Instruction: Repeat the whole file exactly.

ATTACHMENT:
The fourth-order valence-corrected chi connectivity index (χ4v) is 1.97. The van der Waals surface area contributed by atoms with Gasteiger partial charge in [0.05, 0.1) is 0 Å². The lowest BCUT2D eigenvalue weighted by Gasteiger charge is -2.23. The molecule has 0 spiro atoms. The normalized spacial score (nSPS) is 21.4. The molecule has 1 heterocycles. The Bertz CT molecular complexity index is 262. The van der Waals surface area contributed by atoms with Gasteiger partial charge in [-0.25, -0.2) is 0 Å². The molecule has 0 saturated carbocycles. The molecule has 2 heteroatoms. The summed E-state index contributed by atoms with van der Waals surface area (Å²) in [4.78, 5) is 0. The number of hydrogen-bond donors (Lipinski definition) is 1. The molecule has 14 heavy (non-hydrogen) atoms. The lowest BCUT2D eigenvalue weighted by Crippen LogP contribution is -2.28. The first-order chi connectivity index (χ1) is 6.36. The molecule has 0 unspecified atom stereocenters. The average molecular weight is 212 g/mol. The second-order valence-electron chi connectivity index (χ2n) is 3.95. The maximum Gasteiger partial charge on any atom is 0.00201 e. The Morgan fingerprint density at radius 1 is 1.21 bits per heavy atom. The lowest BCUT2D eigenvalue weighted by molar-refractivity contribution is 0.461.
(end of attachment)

The fourth-order valence-corrected chi connectivity index (χ4v) is 1.97. The van der Waals surface area contributed by atoms with Gasteiger partial charge in [0.05, 0.1) is 0 Å². The lowest BCUT2D eigenvalue weighted by Gasteiger charge is -2.23. The molecule has 0 spiro atoms. The normalized spacial score (nSPS) is 21.4. The molecule has 1 heterocycles. The Bertz CT molecular complexity index is 262. The van der Waals surface area contributed by atoms with Gasteiger partial charge in [-0.25, -0.2) is 0 Å². The molecule has 0 saturated carbocycles. The molecule has 2 heteroatoms. The summed E-state index contributed by atoms with van der Waals surface area (Å²) in [4.78, 5) is 0. The number of hydrogen-bond donors (Lipinski definition) is 1. The molecule has 14 heavy (non-hydrogen) atoms. The lowest BCUT2D eigenvalue weighted by Crippen LogP contribution is -2.28. The first-order chi connectivity index (χ1) is 6.36. The molecule has 0 unspecified atom stereocenters. The average molecular weight is 212 g/mol. The second-order valence-electron chi connectivity index (χ2n) is 3.95. The maximum Gasteiger partial charge on any atom is 0.00201 e. The Morgan fingerprint density at radius 1 is 1.21 bits per heavy atom. The lowest BCUT2D eigenvalue weighted by molar-refractivity contribution is 0.461.